Refreshments will be served following the performance.

Saturday, December 3 at 4 p.m. in Mills Hall, the UW All-University String Orchestra, under conductor Janet Jensen (below, in a photo by Katrin Talbot), conducts two complete orchestras in works by Vaughan Williams, Elgar, Schulhoff, J. Strauss, Tchaikovsky and others. Students Dorothy Hui and Daniel Jacobs conduct works by Geminiani, Persichetti and Ives. Free admission.

One way to light up the short days of winter is with bright and sunny Italian music. The Madison-based group Candid Concert Opera (below) is offering three FREE performances of Rossini’s popular opera “The Barber of Seville”  in non-traditional places and practices. Opera singers, a narrator and a chamber orchestra will be used in this version.

Here are the dates and locations:

This Saturday, December 3, at 6:30 p.m. at Oakwood West Village, 6201 Mineral Point Road in Madison.

Also: On Friday, December 9, at 7 p.m. in the Capitol Lakes Retirement Community, 333 West Main Street, in Madison; and Saturday, December 10, at 4 p.m. in St. Paul Lutheran Church, 2126 North Sherman Ave. in Madison.

For more information, visit:


“Sunday Afternoon Live from the Chazen” features welcomes cellist Paul Kosower with pianist Owen Lovell from 12:30 to 2 pm. in Brittingham Gallery Number III at the Chazen Museum of Art.

Kosower is Professor Emeritus from the University of Wisconsin-Eau Claire, where he served as professor of cello and conductor of the University Chamber Orchestra. Owen Lovell, Assistant Professor of Piano at UW-Eau Claire, has appeared as soloist, accompanist, chamber musician, and new music advocate in 12 U.S. States, Washington D.C., Canada, Mexico, and the Netherlands.

The program features some of the most well known and beloved classics of the cello repertoire by such composers as Saint-Saens, Dvorak, Debussy, Mendelssohn and Faure, as well as the Sonata for Cello and Piano by Cesar Franck.

Members of the Chazen Museum of Art or Wisconsin Public Radio can call ahead and reserve seats for “Sunday Afternoon Live” performances. Seating is limited. All reservations must be made Monday through Friday before the concert and claimed by 12:20 p.m. on the day of the performance.

For more information or to learn how to become a museum member, contact the Chazen Museum at 608 263-2246.

A reception (below) follows the performance, with refreshments generously donated by Fresh Madison Market, Coffee Bytes and Steep & Brew. A free docent-led tour in the Chazen galleries begins every Sunday at 2 p.m.

Sunday, December 4 at 2 and 4 p.m., in Luther Memorial Church, 1021 University Avenue, the UW Winter Choral Concerts, with five of the UW School of Music’s seven choirs, will take place. Free admission with a free will offering.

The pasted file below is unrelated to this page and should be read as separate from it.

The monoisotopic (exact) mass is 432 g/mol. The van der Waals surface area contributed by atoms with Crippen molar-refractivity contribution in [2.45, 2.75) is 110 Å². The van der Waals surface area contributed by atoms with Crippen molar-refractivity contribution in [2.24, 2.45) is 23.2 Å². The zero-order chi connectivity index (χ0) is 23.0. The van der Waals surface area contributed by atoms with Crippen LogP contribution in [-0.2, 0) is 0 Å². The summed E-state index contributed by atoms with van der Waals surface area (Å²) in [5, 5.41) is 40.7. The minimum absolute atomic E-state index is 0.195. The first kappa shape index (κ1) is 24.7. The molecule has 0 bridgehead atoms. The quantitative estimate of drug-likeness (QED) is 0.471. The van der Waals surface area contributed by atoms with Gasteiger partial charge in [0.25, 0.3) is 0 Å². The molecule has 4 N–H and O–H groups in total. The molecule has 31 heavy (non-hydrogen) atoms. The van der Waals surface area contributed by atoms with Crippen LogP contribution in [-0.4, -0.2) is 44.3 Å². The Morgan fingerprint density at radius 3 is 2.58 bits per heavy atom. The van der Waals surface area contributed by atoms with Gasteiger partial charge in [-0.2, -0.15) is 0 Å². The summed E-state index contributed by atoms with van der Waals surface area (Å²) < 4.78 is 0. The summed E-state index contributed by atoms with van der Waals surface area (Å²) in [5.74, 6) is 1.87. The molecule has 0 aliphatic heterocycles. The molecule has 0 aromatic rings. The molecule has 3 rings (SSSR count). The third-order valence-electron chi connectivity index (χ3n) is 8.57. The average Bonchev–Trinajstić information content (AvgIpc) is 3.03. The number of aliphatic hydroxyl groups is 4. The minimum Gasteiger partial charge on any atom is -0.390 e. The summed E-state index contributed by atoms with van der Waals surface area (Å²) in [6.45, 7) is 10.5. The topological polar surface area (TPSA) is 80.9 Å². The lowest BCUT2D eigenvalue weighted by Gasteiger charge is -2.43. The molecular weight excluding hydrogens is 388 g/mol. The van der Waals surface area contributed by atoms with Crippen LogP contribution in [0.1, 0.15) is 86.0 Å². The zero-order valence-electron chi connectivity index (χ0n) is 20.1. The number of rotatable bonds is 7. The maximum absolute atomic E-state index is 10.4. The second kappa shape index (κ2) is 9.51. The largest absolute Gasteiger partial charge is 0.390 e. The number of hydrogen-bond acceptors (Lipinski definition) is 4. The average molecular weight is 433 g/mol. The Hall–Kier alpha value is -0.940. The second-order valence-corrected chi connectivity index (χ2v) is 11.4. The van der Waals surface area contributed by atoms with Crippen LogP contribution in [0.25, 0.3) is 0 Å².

Performers include: the Concert Choir, directed by Beverly Taylor (below); Madrigal Singers and Chorale, directed by Bruce Gladstone; the Women’s Chorus, directed by Sarah Riskind; and the University Chorus, directed by Russell Adrian.

Sunday, December 4 at 2 p.m. in Mills Hall, the UW Concert Band, directed by Scott Teeple, Matthew Schlomer, Matthew Mireles, Allison Jaeger and Toby Shucha, will perform. Free admission.

The program includes “Shepherd’s Hey!” by Percy Grainger; “Suite Francaise” by Darius Milhaud; “Trauermusik” by Richard Wagner; “East Coast Portraits” by Nigel Hess; and “Russian Christmas Music” by Alfred Reed.

On Sunday at 2:30 p.m. in the St. Joseph Chapel, 1000 Edgewood College Drive, the Edgewood College Campus-Community Choir and the Edgewood Chamber Orchestra will perform a music scholarship benefit concert under the direction of Albert Pinsonneault (below, conducting the Edgewood College Chamber Singers).

The concert will feature works by Beethoven and Mendelssohn as well as traditional Christmas carols and excerpts from Handel’s “Messiah.” Tickets are $7, and may be purchased at the door.

Sunday, December 4 at 4 p.m. in Mills Hall: Three University Bands will perform under the direction of Justin Stolarik, Matthew Schlomer and Matthew Mireles. Free admission.

Works include the “Second Suite in F major” by Gustav Holst; “Passacaglia: Homage on B-A-C-H” by Ron Nelson; “Four Scottish Dances” by Malcolm Arnold; “Sleigh Ride” by Leroy Anderson; “The Young Prince and Princess” from “Scheherazade” by Nicolai Rimsky-Korsakov; and “West Side Story Selection” by Bernstein, arr. Duthoit.


On Monday, December 5 at 7:30 p.m. in Mills Hall, the UW Masters Singers, directed by Sarah Riskind and Brian Gurley, will perform. Free admission.

The program includes “There Shall a Star Come out of Jacob” by Mendelssohn; the 16th-century villancico “Riu, Riu, Chiu”; the Finale from “The Gondoliers” by Sir Arthur Sullivan; “Glory to God” and “The Last Words of David” by Randall Thompson; and works by Gluck and Lassus.

Posted in Classical music